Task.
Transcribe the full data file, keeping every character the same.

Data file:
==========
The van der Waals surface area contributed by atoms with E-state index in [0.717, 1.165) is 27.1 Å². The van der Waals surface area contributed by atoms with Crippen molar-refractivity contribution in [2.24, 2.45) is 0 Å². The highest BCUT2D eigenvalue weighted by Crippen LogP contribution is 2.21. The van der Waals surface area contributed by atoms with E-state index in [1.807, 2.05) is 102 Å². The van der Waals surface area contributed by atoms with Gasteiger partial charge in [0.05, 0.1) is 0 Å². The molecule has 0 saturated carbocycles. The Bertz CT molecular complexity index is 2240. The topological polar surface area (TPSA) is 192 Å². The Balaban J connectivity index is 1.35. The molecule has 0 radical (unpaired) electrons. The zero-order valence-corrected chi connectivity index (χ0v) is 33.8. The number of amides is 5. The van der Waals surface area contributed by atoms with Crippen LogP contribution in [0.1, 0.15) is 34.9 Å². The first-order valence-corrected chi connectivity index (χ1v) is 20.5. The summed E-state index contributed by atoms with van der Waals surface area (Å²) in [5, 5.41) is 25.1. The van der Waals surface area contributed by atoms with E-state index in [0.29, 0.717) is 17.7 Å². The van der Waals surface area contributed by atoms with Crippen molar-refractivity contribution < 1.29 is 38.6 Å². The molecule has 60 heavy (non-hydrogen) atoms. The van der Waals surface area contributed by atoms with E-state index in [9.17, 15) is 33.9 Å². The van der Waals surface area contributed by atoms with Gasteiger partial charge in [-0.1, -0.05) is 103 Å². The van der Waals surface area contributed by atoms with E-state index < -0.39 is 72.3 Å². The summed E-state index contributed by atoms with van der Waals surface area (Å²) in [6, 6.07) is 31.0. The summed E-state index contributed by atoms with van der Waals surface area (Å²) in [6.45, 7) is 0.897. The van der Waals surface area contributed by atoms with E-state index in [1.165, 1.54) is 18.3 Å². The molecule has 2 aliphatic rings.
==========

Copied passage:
The van der Waals surface area contributed by atoms with E-state index in [0.717, 1.165) is 27.1 Å². The van der Waals surface area contributed by atoms with Crippen molar-refractivity contribution in [2.24, 2.45) is 0 Å². The highest BCUT2D eigenvalue weighted by Crippen LogP contribution is 2.21. The van der Waals surface area contributed by atoms with E-state index in [1.807, 2.05) is 102 Å². The van der Waals surface area contributed by atoms with Gasteiger partial charge in [0.05, 0.1) is 0 Å². The molecule has 0 saturated carbocycles. The Bertz CT molecular complexity index is 2240. The topological polar surface area (TPSA) is 192 Å². The Balaban J connectivity index is 1.35. The molecule has 0 radical (unpaired) electrons. The zero-order valence-corrected chi connectivity index (χ0v) is 33.8. The number of amides is 5. The van der Waals surface area contributed by atoms with Crippen LogP contribution in [0.1, 0.15) is 34.9 Å². The first-order valence-corrected chi connectivity index (χ1v) is 20.5. The summed E-state index contributed by atoms with van der Waals surface area (Å²) in [5, 5.41) is 25.1. The van der Waals surface area contributed by atoms with E-state index in [0.29, 0.717) is 17.7 Å². The van der Waals surface area contributed by atoms with Crippen molar-refractivity contribution < 1.29 is 38.6 Å². The molecule has 60 heavy (non-hydrogen) atoms. The van der Waals surface area contributed by atoms with E-state index in [9.17, 15) is 33.9 Å². The van der Waals surface area contributed by atoms with Gasteiger partial charge in [-0.1, -0.05) is 103 Å². The van der Waals surface area contributed by atoms with E-state index < -0.39 is 72.3 Å². The summed E-state index contributed by atoms with van der Waals surface area (Å²) in [6, 6.07) is 31.0. The summed E-state index contributed by atoms with van der Waals surface area (Å²) in [6.45, 7) is 0.897. The van der Waals surface area contributed by atoms with E-state index in [1.165, 1.54) is 18.3 Å². The molecule has 2 aliphatic rings.